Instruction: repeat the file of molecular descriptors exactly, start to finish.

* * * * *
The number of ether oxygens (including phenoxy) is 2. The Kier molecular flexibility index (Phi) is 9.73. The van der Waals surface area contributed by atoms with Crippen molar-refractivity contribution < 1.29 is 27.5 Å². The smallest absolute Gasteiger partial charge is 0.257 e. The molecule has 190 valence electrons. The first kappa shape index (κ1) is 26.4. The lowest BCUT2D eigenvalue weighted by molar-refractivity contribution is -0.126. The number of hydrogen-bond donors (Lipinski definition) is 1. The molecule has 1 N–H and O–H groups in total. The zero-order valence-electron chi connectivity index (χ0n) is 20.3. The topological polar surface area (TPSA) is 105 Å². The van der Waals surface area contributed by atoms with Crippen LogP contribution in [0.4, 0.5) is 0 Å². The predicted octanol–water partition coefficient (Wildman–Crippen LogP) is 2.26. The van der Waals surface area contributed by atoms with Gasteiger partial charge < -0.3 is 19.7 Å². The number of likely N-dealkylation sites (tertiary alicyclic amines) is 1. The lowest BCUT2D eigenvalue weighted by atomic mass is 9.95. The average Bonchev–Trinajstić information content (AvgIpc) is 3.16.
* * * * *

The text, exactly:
The number of ether oxygens (including phenoxy) is 2. The Kier molecular flexibility index (Phi) is 9.73. The van der Waals surface area contributed by atoms with Crippen molar-refractivity contribution < 1.29 is 27.5 Å². The smallest absolute Gasteiger partial charge is 0.257 e. The molecule has 190 valence electrons. The first kappa shape index (κ1) is 26.4. The lowest BCUT2D eigenvalue weighted by molar-refractivity contribution is -0.126. The number of hydrogen-bond donors (Lipinski definition) is 1. The molecule has 1 N–H and O–H groups in total. The zero-order valence-electron chi connectivity index (χ0n) is 20.3. The topological polar surface area (TPSA) is 105 Å². The van der Waals surface area contributed by atoms with Crippen LogP contribution in [0.4, 0.5) is 0 Å². The predicted octanol–water partition coefficient (Wildman–Crippen LogP) is 2.26. The van der Waals surface area contributed by atoms with Gasteiger partial charge < -0.3 is 19.7 Å². The number of likely N-dealkylation sites (tertiary alicyclic amines) is 1. The lowest BCUT2D eigenvalue weighted by atomic mass is 9.95. The average Bonchev–Trinajstić information content (AvgIpc) is 3.16.